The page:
Expanding do notation

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Expanding do notation

David Place
Hi All,

Is there a program for expanding 'do' notation?  I am trying to  
understand why the following code (from the Fannkuch entry) doesn't  
hold onto the list 'p' causing a space leak.

main = do n <- getArgs >>= return . read . head
           let p = permutations [1..n]
           mapM_ (putStrLn . concatMap show) $ take 30 p
           putStr $ "Pfannkuchen(" ++ show n ++ ") = "
           putStrLn . show $ foldl' (flip (max . steps 0)) 0 p

If I add a line which refers to 'p' at the end, there is a space leak.

          print (head p)

Thanks.

Cheers, David

---------without extra line

./Latest 9 +RTS -K256m -c -sstderr
123456789
...
Pfannkuchen(9) = 30
244,215,012 bytes allocated in the heap
     613,972 bytes copied during GC
       3,920 bytes maximum residency (1 sample(s))

         931 collections in generation 0 (  0.06s)
           1 collections in generation 1 (  0.00s)

           1 Mb total memory in use

   INIT  time    0.00s  (  0.01s elapsed)
   MUT   time    2.20s  (  2.72s elapsed)
   GC    time    0.06s  (  0.13s elapsed)
   EXIT  time    0.00s  (  0.00s elapsed)
   Total time    2.26s  (  2.86s elapsed)

   %GC time       2.7%  (4.5% elapsed)

   Alloc rate    111,006,823 bytes per MUT second

   Productivity  97.3% of total user, 76.9% of total elapsed

--------with extra line
./Latest 9 +RTS -K256m -c -sstderr
...
Pfannkuchen(9) = 30
[1,2,3,4,5,6,7,8,9]
244,216,248 bytes allocated in the heap
19,804,816 bytes copied during GC
10,586,416 bytes maximum residency (6 sample(s))

         931 collections in generation 0 (  0.96s)
           6 collections in generation 1 (  1.28s)

          18 Mb total memory in use

   INIT  time    0.00s  (  0.01s elapsed)
   MUT   time    2.30s  (  2.72s elapsed)
   GC    time    2.24s  (  3.15s elapsed)
   EXIT  time    0.00s  (  0.00s elapsed)
   Total time    4.54s  (  5.88s elapsed)

   %GC time      49.3%  (53.6% elapsed)

   Alloc rate    106,180,977 bytes per MUT second

   Productivity  50.7% of total user, 39.1% of total elapsed


--------------------------------
David F. Place
mailto:[hidden email]

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Re: Expanding do notation

greenrd
David F. Place wrote:
> Hi All,
>
> Is there a program for expanding 'do' notation?  I am trying to  
> understand why the following code (from the Fannkuch entry) doesn't  
> hold onto the list 'p' causing a space leak.

You can desugar (i.e. expand) the do notation relatively easily, but
that won't tell you what optimisations are being performed (e.g. code
rearrangements) if any. Of course the compiler can't perform IO actions
in the wrong order - but it can in principle generate code which
generates a value from p early on, and then p can be garbage collected.
I have no idea whether that's what's happening here, though.
--
Robin
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Re: Expanding do notation

haskell-2
In reply to this post by David Place
David F. Place wrote:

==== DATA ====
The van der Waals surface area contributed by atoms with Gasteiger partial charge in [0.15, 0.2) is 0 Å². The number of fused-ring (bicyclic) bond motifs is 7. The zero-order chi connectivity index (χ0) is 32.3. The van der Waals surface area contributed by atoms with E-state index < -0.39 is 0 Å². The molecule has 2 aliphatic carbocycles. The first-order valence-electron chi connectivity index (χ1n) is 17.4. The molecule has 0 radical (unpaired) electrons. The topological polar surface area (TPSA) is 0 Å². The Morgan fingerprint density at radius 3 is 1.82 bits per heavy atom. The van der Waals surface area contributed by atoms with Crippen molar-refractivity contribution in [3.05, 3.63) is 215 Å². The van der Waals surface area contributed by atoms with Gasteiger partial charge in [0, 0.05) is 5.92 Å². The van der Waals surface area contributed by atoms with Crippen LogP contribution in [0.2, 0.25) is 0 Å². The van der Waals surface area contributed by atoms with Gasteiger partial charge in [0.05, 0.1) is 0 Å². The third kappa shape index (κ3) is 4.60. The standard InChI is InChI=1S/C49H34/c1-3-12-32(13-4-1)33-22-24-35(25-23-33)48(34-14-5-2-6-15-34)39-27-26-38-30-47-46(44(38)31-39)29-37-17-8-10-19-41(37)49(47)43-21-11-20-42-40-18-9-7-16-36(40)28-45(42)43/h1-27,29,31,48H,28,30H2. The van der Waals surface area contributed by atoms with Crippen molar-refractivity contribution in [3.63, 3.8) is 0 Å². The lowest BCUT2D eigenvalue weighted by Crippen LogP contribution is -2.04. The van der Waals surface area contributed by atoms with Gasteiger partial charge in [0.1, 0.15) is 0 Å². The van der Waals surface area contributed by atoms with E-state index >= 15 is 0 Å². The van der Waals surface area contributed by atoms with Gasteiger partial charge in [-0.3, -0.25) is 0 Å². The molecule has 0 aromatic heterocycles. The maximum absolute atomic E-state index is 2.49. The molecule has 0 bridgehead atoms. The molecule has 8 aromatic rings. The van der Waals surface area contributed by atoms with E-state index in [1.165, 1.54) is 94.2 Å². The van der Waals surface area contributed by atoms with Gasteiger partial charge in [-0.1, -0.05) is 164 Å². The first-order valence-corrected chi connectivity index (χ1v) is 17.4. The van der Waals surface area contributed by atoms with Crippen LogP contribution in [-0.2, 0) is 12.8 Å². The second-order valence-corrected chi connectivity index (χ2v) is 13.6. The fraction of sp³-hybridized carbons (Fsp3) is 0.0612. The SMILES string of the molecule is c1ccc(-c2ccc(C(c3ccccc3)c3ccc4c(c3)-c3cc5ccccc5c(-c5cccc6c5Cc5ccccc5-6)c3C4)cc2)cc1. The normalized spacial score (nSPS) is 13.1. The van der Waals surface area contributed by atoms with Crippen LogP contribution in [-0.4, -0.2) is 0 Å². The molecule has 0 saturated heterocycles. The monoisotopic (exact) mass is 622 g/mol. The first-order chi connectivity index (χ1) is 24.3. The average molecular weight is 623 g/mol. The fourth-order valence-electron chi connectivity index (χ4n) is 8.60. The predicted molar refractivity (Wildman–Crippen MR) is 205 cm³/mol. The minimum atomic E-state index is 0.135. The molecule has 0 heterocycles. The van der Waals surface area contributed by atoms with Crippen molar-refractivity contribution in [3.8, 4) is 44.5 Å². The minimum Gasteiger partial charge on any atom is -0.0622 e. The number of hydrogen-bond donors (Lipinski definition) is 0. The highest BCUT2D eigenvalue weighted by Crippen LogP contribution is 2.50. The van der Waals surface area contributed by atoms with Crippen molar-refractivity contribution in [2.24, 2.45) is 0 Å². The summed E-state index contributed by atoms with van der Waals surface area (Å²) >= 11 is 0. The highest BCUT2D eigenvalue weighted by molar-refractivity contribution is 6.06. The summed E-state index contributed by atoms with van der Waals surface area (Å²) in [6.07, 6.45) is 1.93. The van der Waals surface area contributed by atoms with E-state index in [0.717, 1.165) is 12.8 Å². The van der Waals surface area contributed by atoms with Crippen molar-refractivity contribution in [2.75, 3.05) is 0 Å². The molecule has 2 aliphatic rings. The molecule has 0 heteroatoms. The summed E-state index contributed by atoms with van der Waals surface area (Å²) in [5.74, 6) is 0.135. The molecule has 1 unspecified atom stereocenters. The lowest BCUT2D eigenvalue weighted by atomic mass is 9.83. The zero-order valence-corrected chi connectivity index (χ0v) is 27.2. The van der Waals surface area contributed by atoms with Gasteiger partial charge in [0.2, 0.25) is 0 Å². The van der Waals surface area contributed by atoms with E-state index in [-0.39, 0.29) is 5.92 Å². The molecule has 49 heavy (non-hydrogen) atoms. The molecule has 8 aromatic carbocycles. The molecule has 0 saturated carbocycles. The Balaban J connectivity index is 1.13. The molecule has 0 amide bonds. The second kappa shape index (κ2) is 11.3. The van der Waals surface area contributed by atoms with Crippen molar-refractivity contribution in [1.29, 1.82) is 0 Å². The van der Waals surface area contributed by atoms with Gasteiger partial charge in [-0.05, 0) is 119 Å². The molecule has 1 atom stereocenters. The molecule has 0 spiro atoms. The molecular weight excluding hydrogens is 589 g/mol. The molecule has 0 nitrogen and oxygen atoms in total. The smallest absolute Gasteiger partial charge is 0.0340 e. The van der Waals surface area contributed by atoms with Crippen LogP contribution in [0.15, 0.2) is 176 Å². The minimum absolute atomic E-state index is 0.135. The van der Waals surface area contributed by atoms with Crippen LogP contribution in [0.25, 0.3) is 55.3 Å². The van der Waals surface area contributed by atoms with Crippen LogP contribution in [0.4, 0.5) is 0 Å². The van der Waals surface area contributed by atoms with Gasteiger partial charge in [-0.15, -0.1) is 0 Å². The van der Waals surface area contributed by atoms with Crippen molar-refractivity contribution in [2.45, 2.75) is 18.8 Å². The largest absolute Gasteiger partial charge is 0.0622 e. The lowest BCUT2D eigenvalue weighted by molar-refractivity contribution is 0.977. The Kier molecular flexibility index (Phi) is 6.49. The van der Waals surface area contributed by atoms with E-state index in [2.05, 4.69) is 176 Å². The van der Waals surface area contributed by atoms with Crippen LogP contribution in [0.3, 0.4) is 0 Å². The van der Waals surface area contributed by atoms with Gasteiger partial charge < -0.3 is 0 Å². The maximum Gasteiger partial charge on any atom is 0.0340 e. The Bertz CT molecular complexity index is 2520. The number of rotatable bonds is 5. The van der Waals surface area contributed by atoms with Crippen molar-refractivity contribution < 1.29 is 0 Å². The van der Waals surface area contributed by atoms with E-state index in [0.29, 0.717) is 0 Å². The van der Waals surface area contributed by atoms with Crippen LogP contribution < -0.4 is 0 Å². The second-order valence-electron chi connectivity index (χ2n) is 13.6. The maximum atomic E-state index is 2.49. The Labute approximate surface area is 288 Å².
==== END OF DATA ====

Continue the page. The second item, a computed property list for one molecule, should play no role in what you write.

> Hi All,
>
> Is there a program for expanding 'do' notation?  I am trying to
> understand why the following code (from the Fannkuch entry) doesn't
> hold onto the list 'p' causing a space leak.

You mean "doesn't hold onto the list 'p' preventing a space leak.
                                         ^^^^^^^^^^

>
> main = do n <- getArgs >>= return . read . head
>           let p = permutations [1..n]
>           mapM_ (putStrLn . concatMap show) $ take 30 p
>           putStr $ "Pfannkuchen(" ++ show n ++ ") = "
>           putStrLn . show $ foldl' (flip (max . steps 0)) 0 p
>
> If I add a line which refers to 'p' at the end, there is a space leak.
>
>       print (head p)
>
> Thanks.
>
> Cheers, David

This is all about lazy evaluation.

The "mapM_ (putStrLn . concatMap show) $ take 30 p" command generates
the first 30 permutations and prints them, and takes no more space than
that.  The 31st permutation is never created.

The "foldl' (...) 0 p" expression is the left-fold so it requires the
elements of "p" one by one.  "foldl'" send them with the running maximum
, which starts at "0", into "(flip (max . steps 0))" which returns the
updated running maximum.  Since it is the primed version "foldl'"
instead of "foldl", it does this with strict evaluation : the new
maxiumum is computed before taking the next value of "p".

Since the old values of "p" are never re-used, they are discarded by the
garbage collector.  So the "foldl'" runs in constant space, which is
what it is designed for.

When you put "print (head p)" at then end, it keeps a reference to the
whole list "p" which is your space leak.  If you want to store the head
of p, this *should* work:

> main = do n <- getArgs >>= return . read . head
>           let p = permutations [1..n]
>           headOfP <- return (head p)
>           mapM_ (putStrLn . concatMap show) $ take 30 p
>           putStr $ "Pfannkuchen(" ++ show n ++ ") = "
>           putStrLn . show $ foldl' (flip (max . steps 0)) 0 p
>           print headOfP

The "headOfP" is computed as an IO action at that point in the program,
so "headOfP" does not hold a reference to "p" as a whole.

--
Chris